Behind the Curtain: How Poetry Collections are Made

With beautiful binding, eye-catching covers, and often heart-stopping poems inside, it can seem a mystery how poetry collections go from an idea inside your favorite poet’s head to a polished book on a shelf near you. For a brief inside look at how poetry collections are made, we sat down with Patty Rice, Executive Editor at Andrews McMeel Publishing. As Executive Editor, Rice has had her hands on a number of bestselling poetry titles, seeing many of them through from rough draft to reality. 


In the universe of poetry collections, the acquisition process could be considered the “big bang” of every new book. Depending on the author, the publisher, the genre, and more, there are several ways new poets and poetry can be found. Some poets are represented by an agent, who sends work to relevant publishers on behalf of the author. “Our first poet, Lang Leav, was sent our way by an agent,” explained Rice. “The agent signed Lang and gave us the first opportunity to acquire Love & Misadventure.


But authors certainly don’t need an agent to get noticed. Editors keep a close eye on the bestseller poetry list looking for self-published poets. “That’s how I found r.h. Sin, Amanda Lovelace, and Rupi Kaur, among others,” explained Rice. But the bestseller list isn’t the only place editors look. “Most editors spend time searching social media looking for not only poets but also any writer with the right voice and an engaged following,” she said. 


Another avenue many aspiring poets take is to send unsolicited manuscripts to the publisher. “We do field a lot of submissions, and we do acquire from the unsolicited submissions pile,” said Rice. “That is a small amount [of published works], though. Since we’ve established a strong poetry list at AMP (Andrews McMeel Publishing), agents think of us when sending out proposals for poetry books. So we see a lot of wonderful work.”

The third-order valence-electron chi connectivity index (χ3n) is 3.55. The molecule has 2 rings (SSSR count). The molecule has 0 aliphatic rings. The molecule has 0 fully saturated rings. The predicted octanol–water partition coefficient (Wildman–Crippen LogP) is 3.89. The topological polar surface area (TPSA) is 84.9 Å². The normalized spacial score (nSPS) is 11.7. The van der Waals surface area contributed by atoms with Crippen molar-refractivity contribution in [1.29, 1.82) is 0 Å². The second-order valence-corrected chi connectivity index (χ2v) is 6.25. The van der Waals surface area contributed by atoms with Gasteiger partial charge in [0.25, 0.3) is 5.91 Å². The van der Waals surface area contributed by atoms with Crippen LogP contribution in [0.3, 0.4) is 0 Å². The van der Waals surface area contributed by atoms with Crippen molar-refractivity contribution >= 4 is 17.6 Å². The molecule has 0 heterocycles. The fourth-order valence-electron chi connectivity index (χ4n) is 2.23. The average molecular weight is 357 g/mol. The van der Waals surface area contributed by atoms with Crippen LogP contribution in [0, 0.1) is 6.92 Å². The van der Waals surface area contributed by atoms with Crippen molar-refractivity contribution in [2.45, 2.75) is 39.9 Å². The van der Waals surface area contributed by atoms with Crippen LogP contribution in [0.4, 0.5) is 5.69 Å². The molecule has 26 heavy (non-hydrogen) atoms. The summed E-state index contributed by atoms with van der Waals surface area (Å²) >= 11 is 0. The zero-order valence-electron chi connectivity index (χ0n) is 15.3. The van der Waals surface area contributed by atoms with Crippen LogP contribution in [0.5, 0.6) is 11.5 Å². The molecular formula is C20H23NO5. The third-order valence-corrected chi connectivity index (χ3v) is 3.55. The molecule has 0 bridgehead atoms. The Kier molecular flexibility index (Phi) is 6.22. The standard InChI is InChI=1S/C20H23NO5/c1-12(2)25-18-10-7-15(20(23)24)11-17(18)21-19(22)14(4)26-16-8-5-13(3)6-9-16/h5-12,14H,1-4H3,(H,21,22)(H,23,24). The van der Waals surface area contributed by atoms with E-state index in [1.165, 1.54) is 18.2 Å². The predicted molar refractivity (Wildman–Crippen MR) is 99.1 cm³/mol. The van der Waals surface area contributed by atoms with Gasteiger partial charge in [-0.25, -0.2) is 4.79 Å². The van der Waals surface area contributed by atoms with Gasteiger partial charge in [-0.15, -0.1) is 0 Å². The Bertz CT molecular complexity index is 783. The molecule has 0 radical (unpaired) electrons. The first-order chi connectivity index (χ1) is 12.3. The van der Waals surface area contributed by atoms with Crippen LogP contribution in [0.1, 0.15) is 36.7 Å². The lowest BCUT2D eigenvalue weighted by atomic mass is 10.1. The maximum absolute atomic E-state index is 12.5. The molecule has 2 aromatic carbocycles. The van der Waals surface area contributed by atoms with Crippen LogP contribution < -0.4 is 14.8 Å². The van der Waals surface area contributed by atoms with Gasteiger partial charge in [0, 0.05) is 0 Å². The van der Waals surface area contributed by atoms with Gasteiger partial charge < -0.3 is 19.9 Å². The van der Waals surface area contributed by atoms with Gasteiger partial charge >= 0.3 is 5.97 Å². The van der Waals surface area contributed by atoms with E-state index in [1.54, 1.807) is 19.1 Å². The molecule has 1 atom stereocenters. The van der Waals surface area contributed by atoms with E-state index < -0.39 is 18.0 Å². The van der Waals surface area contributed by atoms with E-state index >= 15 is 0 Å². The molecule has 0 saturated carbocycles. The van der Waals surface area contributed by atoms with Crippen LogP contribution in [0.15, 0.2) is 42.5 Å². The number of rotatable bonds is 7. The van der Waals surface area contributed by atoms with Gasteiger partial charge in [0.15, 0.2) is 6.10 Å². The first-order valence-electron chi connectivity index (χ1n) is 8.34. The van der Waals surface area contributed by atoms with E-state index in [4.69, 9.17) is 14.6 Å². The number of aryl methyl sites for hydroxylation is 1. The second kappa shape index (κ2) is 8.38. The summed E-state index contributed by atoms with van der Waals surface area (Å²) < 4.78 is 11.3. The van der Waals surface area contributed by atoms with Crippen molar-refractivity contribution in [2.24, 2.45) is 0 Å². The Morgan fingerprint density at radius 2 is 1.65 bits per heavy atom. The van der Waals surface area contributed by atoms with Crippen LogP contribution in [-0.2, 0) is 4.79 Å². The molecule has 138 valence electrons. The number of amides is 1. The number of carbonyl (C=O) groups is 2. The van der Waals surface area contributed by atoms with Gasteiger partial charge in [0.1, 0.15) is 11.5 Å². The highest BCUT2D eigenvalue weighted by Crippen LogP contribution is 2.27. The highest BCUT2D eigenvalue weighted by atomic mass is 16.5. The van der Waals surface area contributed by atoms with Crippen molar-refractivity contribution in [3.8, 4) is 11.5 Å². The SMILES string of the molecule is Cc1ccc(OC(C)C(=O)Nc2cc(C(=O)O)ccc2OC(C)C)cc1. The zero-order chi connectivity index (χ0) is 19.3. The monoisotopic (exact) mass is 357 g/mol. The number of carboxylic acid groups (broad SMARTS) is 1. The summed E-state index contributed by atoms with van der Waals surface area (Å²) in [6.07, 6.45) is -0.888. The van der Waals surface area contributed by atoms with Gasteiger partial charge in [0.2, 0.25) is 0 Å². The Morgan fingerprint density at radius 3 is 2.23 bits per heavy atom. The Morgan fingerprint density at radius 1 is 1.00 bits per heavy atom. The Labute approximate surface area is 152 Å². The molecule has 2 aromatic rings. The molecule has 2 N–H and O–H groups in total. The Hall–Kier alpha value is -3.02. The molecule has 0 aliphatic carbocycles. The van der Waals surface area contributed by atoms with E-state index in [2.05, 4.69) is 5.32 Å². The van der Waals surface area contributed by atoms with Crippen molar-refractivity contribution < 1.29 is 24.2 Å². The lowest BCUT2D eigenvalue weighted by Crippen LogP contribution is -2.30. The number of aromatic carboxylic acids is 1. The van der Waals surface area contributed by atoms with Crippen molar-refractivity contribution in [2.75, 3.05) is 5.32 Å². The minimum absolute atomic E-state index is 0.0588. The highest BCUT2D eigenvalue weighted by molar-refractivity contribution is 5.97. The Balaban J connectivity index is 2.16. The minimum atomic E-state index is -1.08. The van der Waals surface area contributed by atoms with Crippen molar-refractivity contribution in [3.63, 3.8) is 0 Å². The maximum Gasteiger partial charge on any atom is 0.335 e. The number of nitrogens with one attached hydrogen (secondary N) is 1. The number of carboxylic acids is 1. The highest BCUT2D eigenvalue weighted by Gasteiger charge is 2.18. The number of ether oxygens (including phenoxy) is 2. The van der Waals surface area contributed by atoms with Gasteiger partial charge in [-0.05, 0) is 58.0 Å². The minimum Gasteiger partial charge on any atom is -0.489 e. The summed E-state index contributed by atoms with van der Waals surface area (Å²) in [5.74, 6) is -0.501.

No matter how a collection comes across the editor’s desk, the bottom line is the writing. When considering publishing a collection, Rice says she looks for strong writing, good content, material that resonates and is relatable, and large and engaged following.


Once editors have a first draft in-hand, it needs to be edited. “Most poets know exactly what they want to convey and how they want to convey it,” says Rice. “Though they are happy to have their work copy-edited. A couple of my authors have wanted help arranging the pieces by theme or arranging the order, but those are rare.”


Design plays a huge role in the process as well. “At AMP, complete creative control is given to our poets,” said Rice. “Many of them are entrepreneurial and have self-published their work, so they are accustomed to having control over every aspect.” There are several design elements to choose from, between paper weights, sizes, colors, typefaces, and more, some authors are more hands-on than others. “Some poets design their own covers and some design their own covers and interiors. If we design, we take their art direction, and our designers and art directors work to create a design that executes their vision,” said Rice.


Depending on the author, the book, and the timing of the release, some text and design elements will go back-and-forth between the author and the publisher more quickly than others. But once it’s all said and done, creating a collection is an incredibly rewarding experience for both the author and the editor. 


“I love reading poetry!” said Rice. “I’ve always loved reading poetry, and I never thought I would be acquiring the genre for AMP considering the direction of our list historically. But we’ve always been a trend publisher, and when modern poetry started trending, we were nimble enough to hop on the trend.”